Last Tuesday, a group of transients was assaulted in broad daylight on Redwood Drive in downtown Redway. Accounts vary, but the incident seems to have taken place somewhere between Shop Smart and Redway Liquor & Deli.
One unidentified witness told KMUD News that the incident began after two men exited a green van, possibly with out-of-state plates, and began to attack people with some kind of metal pipe or baseball bat.
"One guy hit the other guy across the head with a bat, knocking him out and yelling ‘Get out of my town, you hippies. You're not wanted here.'"
After that, the group dispersed and the assailants chased them down the road while continuing to shout at and assault the slower victims who could not get away.
At least one person was reportedly taken to Jerold Phelps Community Hospital in Garberville for treatment of a possible head injury. The Humboldt County sheriff's office contacted that person at the hospital, but they said the victim was uncooperative. Despite multiple reports confirming that the alleged attack did in fact take place, the sheriff's office said that due to the circumstances involved they may be unable to identify a suspect or press charges.
"Without a cooperative victim willing to take the witness stand, cases are very difficult to prosecute," said Lt. Steve Knight. "If they don't step forward and give a report to law enforcement, we can't do much."
Lt. Knight urged members of the public to rely on law enforcement, rather than taking matters into their own hands.
"I know there's a lot of frustration in the community with the transient population. Our office has taken a fairly aggressive stance in trying to deal with it legally and compassionately and we try to assist where we can, but our resources are very limited," Knight said.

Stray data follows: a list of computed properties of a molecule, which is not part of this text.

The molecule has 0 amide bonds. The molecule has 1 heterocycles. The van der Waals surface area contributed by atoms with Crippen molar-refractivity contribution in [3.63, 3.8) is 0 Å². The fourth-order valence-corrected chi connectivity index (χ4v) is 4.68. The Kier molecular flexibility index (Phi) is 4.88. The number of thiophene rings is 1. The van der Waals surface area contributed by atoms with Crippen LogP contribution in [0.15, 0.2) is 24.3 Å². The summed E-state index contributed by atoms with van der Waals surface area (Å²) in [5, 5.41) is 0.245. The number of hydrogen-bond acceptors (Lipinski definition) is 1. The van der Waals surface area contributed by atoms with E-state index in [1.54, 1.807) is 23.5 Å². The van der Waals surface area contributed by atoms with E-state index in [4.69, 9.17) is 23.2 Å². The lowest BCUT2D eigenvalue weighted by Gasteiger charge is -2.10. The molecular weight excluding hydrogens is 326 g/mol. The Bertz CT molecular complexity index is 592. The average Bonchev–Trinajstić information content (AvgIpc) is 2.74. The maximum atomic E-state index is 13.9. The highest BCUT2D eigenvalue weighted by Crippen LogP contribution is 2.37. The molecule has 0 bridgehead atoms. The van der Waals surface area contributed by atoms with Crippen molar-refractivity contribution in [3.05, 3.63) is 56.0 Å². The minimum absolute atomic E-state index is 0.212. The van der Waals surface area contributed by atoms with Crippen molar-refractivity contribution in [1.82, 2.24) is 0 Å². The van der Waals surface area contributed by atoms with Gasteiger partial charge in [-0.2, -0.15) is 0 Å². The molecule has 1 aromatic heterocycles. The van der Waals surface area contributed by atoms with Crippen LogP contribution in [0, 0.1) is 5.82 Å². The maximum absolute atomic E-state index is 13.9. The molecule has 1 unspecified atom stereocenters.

"This has been an issue for many years, and it seems to be getting worse," Knight added.
Dave Formosa, a 26-year resident of Southern Humboldt and owner of Redway Liquor & Deli, disagreed with the assumption that problems associated with the homeless community are getting worse. Moreover, he's seen this before.
"It comes up about once every ten years or so. There's always a few vigilantes," Formosa said. "But are we having a bigger problem this year? No. It's no worse than any year before."
"This area is very attractive to certain people, for a variety of reasons," he added. "I don't think that's going to change."
The homeless population tends to swell this time of year when people come to Southern Humboldt to attend festivals or look for harvest work in the marijuana industry, but many leave on their own once the rainy season begins. In the meanwhile, local sentiments of anger and resentment towards those perceived to be transients and outsiders might continue to grow.
"Everybody's on a hair trigger now," Formosa said. "It's gonna get worse, or more overpopulated, before it gets better. And I think that's where some of the tension comes from."